W.Va. mining tragedy renews call for tougher laws

Like Canada's Westray tragedy in 1992, the deaths of 29 coal miners in West Virginia could have been prevented with tougher laws to crack down on negligent corporate operators.

Ottawa (10 April 2010) - The coal mine disaster that has claimed 29 lives in West Virginia is prompting new calls for tougher laws to crack down on negligent mine owners.

The sad circumstances in rural West Virginia bring back dark memories in Canada of the long and arduous fight to pass the so-called Westray Bill following a similar deadly mining tragedy that killed 26 coal miners in 1992 at the doomed Westray Mine in Nova Scotia.

Grief-stricken families outside West Virginia coal mine

Despite the obvious need for tougher laws, it took Canadian politicians more than 10 years before Parliament finally enacted Bill C-45. The long-debated Criminal Code changes, passed in 2003 and proclaimed law in 2004, are meant to hold corporations, directors and executives criminally accountable when they put workers' lives at risk.

Many critics, including the United Mine Workers (UMW) and the United Steelworkers (USW) unions, are calling once again – as they have often in the past – for similar legal action in the United States to crack down on corporate negligence.

The unions say new laws are badly needed to deal with rogue companies like Massey Energy, the operator of the notorious mine at Montcoal in Raleigh County, W.Va., where the latest tragedy occurred. Like Westray, Massey's Upper Big Branch mine was non-unionized.

Massey had an odious safety record, having been cited since 2005 with more than 3,000 safety violations and numerous fines. Its Montcoal mine seeped as much as two million cubic feet of deadly methane gas daily.


"Absolutely, this could have been prevented," USW president Leo Gerard, a Canadian, told Ed Schultz of MSNBC's The Ed Show this week.

Gerard said the methane explosion in West Virginia is the latest in a long list of tragedies that could be prevented if tougher laws were imposed by governments on corporate mine operators and if the workers had a union on their side.

"Who stands up for them?" Gerard asked. "This is another series of fatalities at another non-union mine. The united Mine Workers stand up for them. The United Steelworkers stand up for them. We're the two major mining unions (in the U.S.), the mine workers with coal and the steelworkers with hard rock mining," he said.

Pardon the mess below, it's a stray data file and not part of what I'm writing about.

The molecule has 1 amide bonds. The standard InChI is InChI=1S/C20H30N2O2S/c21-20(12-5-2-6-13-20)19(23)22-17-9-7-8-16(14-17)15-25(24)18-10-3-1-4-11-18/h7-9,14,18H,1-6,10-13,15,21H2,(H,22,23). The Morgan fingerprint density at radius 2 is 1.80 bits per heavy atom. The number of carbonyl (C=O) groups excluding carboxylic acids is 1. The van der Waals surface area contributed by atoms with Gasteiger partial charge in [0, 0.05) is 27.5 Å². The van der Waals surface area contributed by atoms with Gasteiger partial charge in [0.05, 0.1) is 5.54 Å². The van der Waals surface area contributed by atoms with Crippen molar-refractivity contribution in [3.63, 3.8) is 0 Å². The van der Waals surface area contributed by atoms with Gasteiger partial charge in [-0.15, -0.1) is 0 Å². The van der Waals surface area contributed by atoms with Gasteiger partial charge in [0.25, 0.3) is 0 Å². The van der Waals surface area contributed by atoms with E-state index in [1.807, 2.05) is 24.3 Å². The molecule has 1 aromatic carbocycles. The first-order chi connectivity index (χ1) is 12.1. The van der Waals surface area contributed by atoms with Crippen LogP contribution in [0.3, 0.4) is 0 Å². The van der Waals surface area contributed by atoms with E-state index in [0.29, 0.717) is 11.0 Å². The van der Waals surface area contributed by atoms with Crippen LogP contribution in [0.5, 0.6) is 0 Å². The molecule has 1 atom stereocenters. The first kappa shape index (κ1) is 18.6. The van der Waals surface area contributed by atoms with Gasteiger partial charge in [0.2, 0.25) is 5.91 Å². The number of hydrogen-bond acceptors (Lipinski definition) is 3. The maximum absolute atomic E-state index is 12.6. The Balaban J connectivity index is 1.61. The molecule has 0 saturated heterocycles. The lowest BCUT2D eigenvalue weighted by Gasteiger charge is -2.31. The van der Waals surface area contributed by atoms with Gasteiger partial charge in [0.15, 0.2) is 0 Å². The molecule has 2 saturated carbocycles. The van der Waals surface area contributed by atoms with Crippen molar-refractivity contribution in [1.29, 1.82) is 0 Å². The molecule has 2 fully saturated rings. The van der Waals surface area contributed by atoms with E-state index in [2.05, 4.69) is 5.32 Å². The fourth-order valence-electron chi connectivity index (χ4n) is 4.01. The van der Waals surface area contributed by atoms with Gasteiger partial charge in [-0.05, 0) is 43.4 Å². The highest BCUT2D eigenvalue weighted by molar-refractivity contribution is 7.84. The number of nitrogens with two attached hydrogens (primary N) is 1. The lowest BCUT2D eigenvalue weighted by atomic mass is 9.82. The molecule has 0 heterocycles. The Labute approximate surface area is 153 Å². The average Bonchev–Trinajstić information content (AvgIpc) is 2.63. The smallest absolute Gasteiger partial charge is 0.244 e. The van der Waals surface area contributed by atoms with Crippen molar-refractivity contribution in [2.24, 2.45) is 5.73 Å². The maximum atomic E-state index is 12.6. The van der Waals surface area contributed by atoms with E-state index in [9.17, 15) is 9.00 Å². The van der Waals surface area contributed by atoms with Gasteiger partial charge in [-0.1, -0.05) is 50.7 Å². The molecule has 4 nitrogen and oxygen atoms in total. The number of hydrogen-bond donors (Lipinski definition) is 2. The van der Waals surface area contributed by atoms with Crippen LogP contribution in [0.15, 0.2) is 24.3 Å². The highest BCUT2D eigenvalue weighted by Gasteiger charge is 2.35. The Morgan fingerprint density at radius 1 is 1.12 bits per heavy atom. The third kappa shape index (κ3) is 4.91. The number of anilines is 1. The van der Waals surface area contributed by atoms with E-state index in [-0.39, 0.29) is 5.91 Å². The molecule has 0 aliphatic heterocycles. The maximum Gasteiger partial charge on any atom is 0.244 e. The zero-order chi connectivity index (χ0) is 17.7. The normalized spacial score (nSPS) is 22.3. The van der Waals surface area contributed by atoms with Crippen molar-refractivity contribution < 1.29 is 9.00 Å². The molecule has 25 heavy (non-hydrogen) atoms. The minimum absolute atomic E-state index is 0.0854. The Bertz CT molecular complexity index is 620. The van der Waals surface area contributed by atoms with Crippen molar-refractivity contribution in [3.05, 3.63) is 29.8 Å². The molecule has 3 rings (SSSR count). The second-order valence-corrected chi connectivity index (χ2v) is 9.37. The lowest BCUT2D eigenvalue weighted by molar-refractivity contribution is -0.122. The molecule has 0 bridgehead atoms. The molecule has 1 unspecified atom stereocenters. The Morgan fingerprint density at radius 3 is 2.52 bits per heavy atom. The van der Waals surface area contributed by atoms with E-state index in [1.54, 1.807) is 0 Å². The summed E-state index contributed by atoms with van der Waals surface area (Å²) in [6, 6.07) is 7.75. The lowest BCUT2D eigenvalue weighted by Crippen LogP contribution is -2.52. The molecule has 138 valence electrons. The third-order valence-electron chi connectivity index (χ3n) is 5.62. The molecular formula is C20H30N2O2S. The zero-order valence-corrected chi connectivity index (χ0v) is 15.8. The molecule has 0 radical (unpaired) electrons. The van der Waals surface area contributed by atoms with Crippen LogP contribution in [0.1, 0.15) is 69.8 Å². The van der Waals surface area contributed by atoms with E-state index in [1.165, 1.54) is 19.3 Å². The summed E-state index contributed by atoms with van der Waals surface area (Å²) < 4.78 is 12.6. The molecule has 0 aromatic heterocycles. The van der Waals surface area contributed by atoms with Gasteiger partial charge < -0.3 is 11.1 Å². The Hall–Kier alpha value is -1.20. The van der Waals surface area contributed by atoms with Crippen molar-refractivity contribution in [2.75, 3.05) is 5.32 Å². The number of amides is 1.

"The question is, 'Have we not learned anything? When is it that we're going to put workers' safety as the number one priority?' During the Bush years, they went to voluntary compliance. We all know that doesn't work. If you gave people voluntary compliance on the highway, what would happen?"

Gerard said a culture has developed in the U.S. – "certainly during the eight years of the Bush regime" – that has downplayed the need for regulation and enforcement. Only since the Obama administration took over have improvements begun to happen, he added. 

"The CEO of Massey promotes himself as a union buster," Gerard noted. "He promotes himself as having a record of fighting unions wherever they show up in his workplace. If he spent as much time helping the workers get a union, helping us then clean up his workplaces, we wouldn't have these fatalities..."

NUPGE calls for special prosecutors

The National Union of Public and General Employees (NUPGE) has campaigned since the passage of the Westray law for greater enforcement to protect workers on the job and to put the legislation to greater use.

NUPGE president James Clancy called last year for the appointment of special prosecutors to investigate workplace deaths and serious injuries, arguing that the law has been all but ignored since it was passed.

"For improvement in occupational health and safety, employers need to understand that they will be held fully accountable for failing to adhere to legislation and regulation," Clancy argues.

"Special prosecutors must be trained in the field of workplace health and safety and the existing laws and regulations. This will demonstrate to employers that the government is prepared to take the deaths of workers seriously and will hold those responsible accountable."


The National Union of Public and General Employees (NUPGE) is one of Canada's largest labour organizations with over 340,000 members. Our mission is to improve the lives of working families and to build a stronger Canada by ensuring our common wealth is used for the common good. NUPGE

More information:
• MSNBC's Rachel Maddow - author Jeff Biggers: non-union mines are where accidents happen
• MSNBC's Ed Schultz - Greed Kills

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